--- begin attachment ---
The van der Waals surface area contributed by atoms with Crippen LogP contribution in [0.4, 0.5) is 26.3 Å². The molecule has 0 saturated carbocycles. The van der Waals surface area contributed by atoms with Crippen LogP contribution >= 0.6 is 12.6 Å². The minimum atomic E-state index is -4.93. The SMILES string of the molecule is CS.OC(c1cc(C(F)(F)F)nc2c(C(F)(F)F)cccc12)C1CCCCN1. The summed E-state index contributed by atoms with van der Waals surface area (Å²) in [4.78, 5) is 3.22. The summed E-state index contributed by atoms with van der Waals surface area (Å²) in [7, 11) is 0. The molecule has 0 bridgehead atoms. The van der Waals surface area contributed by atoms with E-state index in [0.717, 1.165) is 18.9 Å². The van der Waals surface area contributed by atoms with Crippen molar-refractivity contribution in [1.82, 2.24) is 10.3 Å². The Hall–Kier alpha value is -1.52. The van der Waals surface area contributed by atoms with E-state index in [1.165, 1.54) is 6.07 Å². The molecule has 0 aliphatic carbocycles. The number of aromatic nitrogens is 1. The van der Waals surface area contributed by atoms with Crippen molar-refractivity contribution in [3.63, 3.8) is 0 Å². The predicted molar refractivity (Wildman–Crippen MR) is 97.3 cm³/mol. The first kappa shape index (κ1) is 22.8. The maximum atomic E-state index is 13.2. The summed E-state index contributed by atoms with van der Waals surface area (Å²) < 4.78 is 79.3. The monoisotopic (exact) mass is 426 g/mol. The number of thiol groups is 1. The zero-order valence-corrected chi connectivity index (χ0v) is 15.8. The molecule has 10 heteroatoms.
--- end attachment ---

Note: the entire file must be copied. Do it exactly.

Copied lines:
The van der Waals surface area contributed by atoms with Crippen LogP contribution in [0.4, 0.5) is 26.3 Å². The molecule has 0 saturated carbocycles. The van der Waals surface area contributed by atoms with Crippen LogP contribution >= 0.6 is 12.6 Å². The minimum atomic E-state index is -4.93. The SMILES string of the molecule is CS.OC(c1cc(C(F)(F)F)nc2c(C(F)(F)F)cccc12)C1CCCCN1. The summed E-state index contributed by atoms with van der Waals surface area (Å²) in [4.78, 5) is 3.22. The summed E-state index contributed by atoms with van der Waals surface area (Å²) in [7, 11) is 0. The molecule has 0 bridgehead atoms. The van der Waals surface area contributed by atoms with E-state index in [0.717, 1.165) is 18.9 Å². The van der Waals surface area contributed by atoms with Crippen molar-refractivity contribution in [1.82, 2.24) is 10.3 Å². The Hall–Kier alpha value is -1.52. The van der Waals surface area contributed by atoms with E-state index in [1.165, 1.54) is 6.07 Å². The molecule has 0 aliphatic carbocycles. The number of aromatic nitrogens is 1. The van der Waals surface area contributed by atoms with Crippen molar-refractivity contribution in [3.63, 3.8) is 0 Å². The predicted molar refractivity (Wildman–Crippen MR) is 97.3 cm³/mol. The first kappa shape index (κ1) is 22.8. The maximum atomic E-state index is 13.2. The summed E-state index contributed by atoms with van der Waals surface area (Å²) < 4.78 is 79.3. The monoisotopic (exact) mass is 426 g/mol. The number of thiol groups is 1. The zero-order valence-corrected chi connectivity index (χ0v) is 15.8. The molecule has 10 heteroatoms.